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Never Shower in a Thunderstorm: Surprising Facts and Misleading Myths about Our Health and the World We Live Inby Anahad O'Connor
Synopses & Reviews
The New York Times's intrepid health reporter investigates the truth about sex, eating, exercise, and other health conundrums.
For more than two years, the New York Times's science and health columnist Anahad O'Connor has tracked down the facts, fictions, and occasional fuzziness of old wives' tales, conventional-wisdom cures, and other medical mysteries. Now in this lively and fun book, he opens up his case files to disclose the experts' answers on everything, from which of your bad habits you can indulge (yo-yo dieting does not mess up your metabolism and sitting too close to the television does not hurt your eyes) to what foods actually pack the punch advertised (you can lay off the beet juice!).
A compendium of answers to the curious and nagging questions of how to keep healthy, Never Shower in a Thunderstorm will provide guidance and amusement to anyone who has ever wondered if the mosquitoes really are attacking her more than everyone else. (Yes, they are.)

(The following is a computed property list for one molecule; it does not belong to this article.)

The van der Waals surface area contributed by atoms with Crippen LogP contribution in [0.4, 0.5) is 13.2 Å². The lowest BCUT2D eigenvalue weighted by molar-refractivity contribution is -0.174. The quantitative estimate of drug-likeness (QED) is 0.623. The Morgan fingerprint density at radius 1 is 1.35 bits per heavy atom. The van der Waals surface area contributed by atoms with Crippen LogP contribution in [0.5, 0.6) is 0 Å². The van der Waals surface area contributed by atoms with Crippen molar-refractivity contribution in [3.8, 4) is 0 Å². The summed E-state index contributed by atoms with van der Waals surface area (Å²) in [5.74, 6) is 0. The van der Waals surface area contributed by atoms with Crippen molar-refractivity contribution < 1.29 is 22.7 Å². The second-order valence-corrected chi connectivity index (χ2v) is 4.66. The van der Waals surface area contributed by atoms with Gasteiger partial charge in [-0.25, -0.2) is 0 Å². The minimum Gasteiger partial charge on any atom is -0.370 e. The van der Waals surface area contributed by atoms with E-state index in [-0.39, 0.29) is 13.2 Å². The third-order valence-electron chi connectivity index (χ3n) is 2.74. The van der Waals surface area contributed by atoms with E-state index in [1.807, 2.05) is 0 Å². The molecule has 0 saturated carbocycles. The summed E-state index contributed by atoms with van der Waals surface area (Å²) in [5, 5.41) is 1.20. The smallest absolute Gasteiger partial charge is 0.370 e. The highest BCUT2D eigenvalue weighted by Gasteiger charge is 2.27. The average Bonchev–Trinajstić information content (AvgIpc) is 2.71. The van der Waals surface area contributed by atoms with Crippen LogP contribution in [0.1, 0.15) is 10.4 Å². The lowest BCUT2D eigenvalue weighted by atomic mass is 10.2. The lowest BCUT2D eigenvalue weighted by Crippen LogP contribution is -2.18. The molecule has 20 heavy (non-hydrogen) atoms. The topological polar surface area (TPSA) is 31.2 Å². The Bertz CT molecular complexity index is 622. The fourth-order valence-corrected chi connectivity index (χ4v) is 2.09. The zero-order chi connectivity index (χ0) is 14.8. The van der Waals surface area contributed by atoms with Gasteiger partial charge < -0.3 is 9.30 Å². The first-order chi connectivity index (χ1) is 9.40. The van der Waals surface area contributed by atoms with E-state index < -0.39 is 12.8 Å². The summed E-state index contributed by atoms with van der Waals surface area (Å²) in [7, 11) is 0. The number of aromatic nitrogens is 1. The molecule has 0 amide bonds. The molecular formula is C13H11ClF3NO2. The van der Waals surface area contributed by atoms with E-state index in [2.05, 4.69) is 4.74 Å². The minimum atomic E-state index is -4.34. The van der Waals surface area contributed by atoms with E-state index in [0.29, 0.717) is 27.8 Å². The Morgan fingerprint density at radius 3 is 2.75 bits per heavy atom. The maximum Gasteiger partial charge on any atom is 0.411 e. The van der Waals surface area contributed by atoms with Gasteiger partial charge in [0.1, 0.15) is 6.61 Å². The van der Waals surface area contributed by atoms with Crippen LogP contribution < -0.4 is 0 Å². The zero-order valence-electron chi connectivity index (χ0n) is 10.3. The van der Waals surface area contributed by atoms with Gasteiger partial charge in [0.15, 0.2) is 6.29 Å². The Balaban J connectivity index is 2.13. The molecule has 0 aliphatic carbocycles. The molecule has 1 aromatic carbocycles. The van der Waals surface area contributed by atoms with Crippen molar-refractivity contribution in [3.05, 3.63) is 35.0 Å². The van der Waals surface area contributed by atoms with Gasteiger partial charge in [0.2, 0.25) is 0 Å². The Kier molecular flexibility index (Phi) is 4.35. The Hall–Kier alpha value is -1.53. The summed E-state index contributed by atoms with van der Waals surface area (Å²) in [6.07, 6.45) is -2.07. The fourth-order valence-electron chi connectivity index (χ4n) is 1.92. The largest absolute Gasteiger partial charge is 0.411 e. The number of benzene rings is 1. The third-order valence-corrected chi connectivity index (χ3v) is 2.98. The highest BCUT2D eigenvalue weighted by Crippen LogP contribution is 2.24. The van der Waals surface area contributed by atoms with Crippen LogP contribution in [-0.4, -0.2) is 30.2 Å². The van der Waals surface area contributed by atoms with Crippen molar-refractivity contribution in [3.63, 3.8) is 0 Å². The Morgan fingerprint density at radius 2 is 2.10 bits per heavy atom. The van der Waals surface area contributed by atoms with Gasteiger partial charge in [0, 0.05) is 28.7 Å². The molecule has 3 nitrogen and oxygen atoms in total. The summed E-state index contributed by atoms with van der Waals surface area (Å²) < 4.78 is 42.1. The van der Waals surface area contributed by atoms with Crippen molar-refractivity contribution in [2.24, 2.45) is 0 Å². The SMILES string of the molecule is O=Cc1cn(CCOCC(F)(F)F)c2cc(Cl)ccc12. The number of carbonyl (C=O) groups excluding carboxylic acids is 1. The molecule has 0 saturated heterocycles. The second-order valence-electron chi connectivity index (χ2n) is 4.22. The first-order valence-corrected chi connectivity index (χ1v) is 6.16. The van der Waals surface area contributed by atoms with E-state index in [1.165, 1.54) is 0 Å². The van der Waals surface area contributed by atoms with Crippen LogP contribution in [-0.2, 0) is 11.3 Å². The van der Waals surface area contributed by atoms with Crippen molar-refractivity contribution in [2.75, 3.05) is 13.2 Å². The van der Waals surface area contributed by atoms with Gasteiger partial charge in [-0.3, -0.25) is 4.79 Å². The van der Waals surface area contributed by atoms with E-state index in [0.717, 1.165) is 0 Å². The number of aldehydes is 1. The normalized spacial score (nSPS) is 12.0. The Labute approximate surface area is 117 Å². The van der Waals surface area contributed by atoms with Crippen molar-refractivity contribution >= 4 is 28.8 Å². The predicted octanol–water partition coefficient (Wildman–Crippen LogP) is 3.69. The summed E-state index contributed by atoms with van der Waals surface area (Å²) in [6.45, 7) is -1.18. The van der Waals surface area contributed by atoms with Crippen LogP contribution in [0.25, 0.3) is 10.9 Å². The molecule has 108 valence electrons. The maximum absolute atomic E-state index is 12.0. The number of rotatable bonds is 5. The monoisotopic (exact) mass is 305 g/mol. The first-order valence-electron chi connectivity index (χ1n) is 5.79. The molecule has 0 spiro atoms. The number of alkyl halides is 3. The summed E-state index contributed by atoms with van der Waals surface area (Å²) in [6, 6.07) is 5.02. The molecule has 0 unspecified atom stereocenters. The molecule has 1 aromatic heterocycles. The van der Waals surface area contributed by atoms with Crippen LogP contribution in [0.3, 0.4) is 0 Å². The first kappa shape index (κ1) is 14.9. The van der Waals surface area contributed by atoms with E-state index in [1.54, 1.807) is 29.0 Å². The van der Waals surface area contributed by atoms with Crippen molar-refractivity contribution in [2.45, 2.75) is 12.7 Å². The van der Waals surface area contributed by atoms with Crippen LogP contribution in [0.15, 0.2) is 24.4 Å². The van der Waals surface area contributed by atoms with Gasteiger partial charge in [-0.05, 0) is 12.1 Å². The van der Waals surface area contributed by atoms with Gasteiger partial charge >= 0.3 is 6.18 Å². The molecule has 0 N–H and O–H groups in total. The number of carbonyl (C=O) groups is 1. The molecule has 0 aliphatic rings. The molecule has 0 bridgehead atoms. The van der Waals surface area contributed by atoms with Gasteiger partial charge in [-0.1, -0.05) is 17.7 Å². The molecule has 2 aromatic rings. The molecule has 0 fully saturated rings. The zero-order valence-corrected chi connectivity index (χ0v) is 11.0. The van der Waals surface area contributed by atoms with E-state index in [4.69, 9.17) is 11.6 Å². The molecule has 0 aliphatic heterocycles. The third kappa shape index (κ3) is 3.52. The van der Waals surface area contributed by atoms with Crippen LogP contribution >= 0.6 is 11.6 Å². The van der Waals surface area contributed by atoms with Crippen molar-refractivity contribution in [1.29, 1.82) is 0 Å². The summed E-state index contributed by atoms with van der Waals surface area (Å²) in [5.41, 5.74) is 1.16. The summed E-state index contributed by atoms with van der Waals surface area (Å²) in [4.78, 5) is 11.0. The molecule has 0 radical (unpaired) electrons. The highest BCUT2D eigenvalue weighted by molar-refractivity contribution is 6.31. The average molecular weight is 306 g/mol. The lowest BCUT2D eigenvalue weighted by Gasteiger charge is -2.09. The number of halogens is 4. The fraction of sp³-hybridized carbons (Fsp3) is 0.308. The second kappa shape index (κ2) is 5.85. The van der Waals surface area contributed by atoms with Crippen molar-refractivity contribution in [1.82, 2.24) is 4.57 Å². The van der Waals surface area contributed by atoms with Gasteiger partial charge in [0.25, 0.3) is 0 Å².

"O'Connor, a contributor to the New York Times Science Times section, has amassed more than 100 peculiar tidbits on everything from the potency of Spanish fly to the cancerous effects of cellphone use. O'Connor easily waxes on about whether bicycle seats cause impotence or if knuckle cracking can lead to arthritis. While regular Times readers will remember many of these topics, the newly casual tone of the discussions will either entertain or distract, depending on one's tolerance for anecdote. For instance, in exploring the infamous 'Will eating poppy seeds make you fail a drug test?' conundrum, O'Connor got right to the point in his 2005 column ('a couple of bagels heavily coated with poppy seeds can result in morphine in a person's system for hours'), but here he begins with the retelling of a Seinfeld episode where Elaine, after a bagel breakfast, tests positive for 'You know, white lotus. Yam-yam. Shanghai Sally.' All of O'Connor's research is backed by legit scientific studies, but he refers to them only in passing. A bibliography would have been welcomed. Nonetheless, medical receptionists take note: this is a great book for the waiting rooms of physicians, dentists and psychiatrists alike. (June)" Publishers Weekly (Copyright Reed Business Information, Inc.)
About the Author
Anahad O'Connor is a reporter for The New York Times covering science, health, immigration, and life in the greater New York area and contributes the weekly column "Really?" — named for his favorite word in journalism — to the paper's "Science Times" section. He lives in New York City.
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